Workers create fishy history, habitat
At first glance, a visitor might think the scene was a bit strange -- and who could blame them.
Seeing grown men and women using all-terrain vehicles to drag Christmas trees through the woods is not a common sight.
But these were no ordinary Christmas trees and this was no ordinary day. On Saturday, about 20 people helped make a little fishy history at Lake Vesuvius in Wayne National Forest, just north of Ironton.
Workers constructed new fish habitat in the lakebed in preparation for the lake's refilling, expected later this year.
Constructed in 1939, the 143-acre lake recreation area is undergoing a massive improvement project. Creation of new fish habitat became evident once the lake was drained in the winter of 2001.
"When we drained the lake, what we saw was a lot of trees along the shoreline, but if you looked down at the bottom there was almost nothing," said Becky Ewing, a fisheries biologist with the National Forest Service. "All of the lakes in this region of Ohio are man-made. If you were to look at a natural lake, the bottom would have all sorts of features. We're kind of mimicking that. Anything on the bottom is great for fish."
Workers from the National Forest Service, Ohio Department of Natural Resources and a few volunteers spent the afternoon building cribs made of cedar logs, wired together for strength.
Ewing said fish migrate to different parts of the lake depending upon the water temperature and the oxygen levels. Because of this, workers placed the new habitat areas at varying depths.
"Once we get the cribs built, we'll stuff them with Christmas trees," Ewing said, as she twisted wire around two small cedar logs. "These will be good cruising and feeding areas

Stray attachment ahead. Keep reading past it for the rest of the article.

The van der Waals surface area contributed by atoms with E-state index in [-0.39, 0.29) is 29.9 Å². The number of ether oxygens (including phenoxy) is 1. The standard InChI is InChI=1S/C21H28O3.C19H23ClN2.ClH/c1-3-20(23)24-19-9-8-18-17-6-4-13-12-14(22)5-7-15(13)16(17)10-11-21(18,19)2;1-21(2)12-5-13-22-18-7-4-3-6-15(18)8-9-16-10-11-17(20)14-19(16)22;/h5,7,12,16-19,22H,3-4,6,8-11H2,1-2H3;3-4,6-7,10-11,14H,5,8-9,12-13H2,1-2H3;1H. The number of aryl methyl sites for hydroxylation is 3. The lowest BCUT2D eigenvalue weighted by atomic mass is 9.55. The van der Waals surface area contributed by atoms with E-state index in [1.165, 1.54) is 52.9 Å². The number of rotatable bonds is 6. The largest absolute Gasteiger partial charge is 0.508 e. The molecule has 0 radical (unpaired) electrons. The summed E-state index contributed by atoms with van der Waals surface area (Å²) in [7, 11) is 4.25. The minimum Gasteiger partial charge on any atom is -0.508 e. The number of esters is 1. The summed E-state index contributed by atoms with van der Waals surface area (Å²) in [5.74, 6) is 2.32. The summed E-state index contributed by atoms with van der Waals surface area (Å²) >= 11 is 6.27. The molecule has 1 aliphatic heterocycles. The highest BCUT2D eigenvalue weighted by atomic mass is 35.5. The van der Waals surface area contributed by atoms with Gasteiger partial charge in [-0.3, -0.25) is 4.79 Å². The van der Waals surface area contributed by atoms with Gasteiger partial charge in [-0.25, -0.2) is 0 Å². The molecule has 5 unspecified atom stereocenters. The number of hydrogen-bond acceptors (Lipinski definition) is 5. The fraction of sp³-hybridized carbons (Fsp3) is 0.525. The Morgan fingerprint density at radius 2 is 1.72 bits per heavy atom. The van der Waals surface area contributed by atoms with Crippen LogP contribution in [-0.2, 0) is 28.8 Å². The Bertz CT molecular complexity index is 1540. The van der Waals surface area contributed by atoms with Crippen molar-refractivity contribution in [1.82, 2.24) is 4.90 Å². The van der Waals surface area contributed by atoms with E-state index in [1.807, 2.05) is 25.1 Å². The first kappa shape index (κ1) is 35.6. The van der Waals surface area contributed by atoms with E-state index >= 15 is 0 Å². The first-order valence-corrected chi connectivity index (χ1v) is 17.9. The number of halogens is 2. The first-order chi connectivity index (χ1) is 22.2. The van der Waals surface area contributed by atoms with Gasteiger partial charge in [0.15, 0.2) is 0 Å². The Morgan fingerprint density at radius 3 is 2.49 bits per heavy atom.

and great places to fish."
In all, Ewing said workers hope to finish about 25 cribs before the dam is completed and the Little Storms Creek begins to fill the lake again in the fall.
Once the dam is closed and the lake is refilled with water, it will be restocked with thousands of fish, beginning with bass and bluegill.
Eddie Park, a forestry technician at Wayne National Forest who helped prepare the sites and plan the day's work, said fishermen will be pleased with the results.
"The studies have shown the bass like to stay on the edges and the bluegill like the inside," he said.
Saturday's work comes at the perfect time, Ewing said.
"If you think about it, how often does a lake go dry?" she said. "After they drained the lake, we found some similar habitats built back in the 1960s. I would hope that we wouldn't have to redo these for at least that long."
Ewing said although the Christmas trees will decompose rather quickly -- a year or two -- the cedar cribs will remain solid for many, many years. Each year or so, workers can take donated Christmas trees and refill the crib and the surrounding area with fresh habitat.
"When we were planning all of the lake work, we brought in fisherman and said 'what would you guys do,'" Ewing said. "And some of the habitat are being placed in locations they suggested."
The location of the cribs will be mapped out for fishermen who wish to find their exact location.
"The real key to success is if the anglers are happy with them," Ewing said.